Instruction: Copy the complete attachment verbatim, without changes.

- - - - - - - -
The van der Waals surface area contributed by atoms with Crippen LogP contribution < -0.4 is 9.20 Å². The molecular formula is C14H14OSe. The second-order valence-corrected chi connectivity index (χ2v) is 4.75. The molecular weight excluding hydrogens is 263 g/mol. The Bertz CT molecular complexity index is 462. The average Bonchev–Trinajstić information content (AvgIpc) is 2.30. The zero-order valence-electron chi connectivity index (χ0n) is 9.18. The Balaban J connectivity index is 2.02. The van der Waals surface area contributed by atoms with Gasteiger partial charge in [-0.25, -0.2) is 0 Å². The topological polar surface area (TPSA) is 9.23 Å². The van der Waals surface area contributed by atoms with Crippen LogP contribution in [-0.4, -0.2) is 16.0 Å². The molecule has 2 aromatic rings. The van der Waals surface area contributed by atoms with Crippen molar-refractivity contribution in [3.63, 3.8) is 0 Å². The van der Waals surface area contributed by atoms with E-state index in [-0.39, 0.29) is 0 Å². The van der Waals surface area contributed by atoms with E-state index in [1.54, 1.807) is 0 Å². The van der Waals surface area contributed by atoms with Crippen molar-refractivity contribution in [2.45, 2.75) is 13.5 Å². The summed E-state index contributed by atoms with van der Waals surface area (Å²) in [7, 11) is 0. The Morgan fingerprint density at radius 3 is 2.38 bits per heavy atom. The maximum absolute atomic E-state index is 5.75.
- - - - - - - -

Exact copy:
The van der Waals surface area contributed by atoms with Crippen LogP contribution < -0.4 is 9.20 Å². The molecular formula is C14H14OSe. The second-order valence-corrected chi connectivity index (χ2v) is 4.75. The molecular weight excluding hydrogens is 263 g/mol. The Bertz CT molecular complexity index is 462. The average Bonchev–Trinajstić information content (AvgIpc) is 2.30. The zero-order valence-electron chi connectivity index (χ0n) is 9.18. The Balaban J connectivity index is 2.02. The van der Waals surface area contributed by atoms with Gasteiger partial charge in [-0.25, -0.2) is 0 Å². The topological polar surface area (TPSA) is 9.23 Å². The van der Waals surface area contributed by atoms with Crippen LogP contribution in [-0.4, -0.2) is 16.0 Å². The molecule has 2 aromatic rings. The van der Waals surface area contributed by atoms with Crippen molar-refractivity contribution in [3.63, 3.8) is 0 Å². The van der Waals surface area contributed by atoms with E-state index in [-0.39, 0.29) is 0 Å². The van der Waals surface area contributed by atoms with E-state index in [1.54, 1.807) is 0 Å². The van der Waals surface area contributed by atoms with Crippen molar-refractivity contribution in [2.45, 2.75) is 13.5 Å². The summed E-state index contributed by atoms with van der Waals surface area (Å²) in [7, 11) is 0. The Morgan fingerprint density at radius 3 is 2.38 bits per heavy atom. The maximum absolute atomic E-state index is 5.75.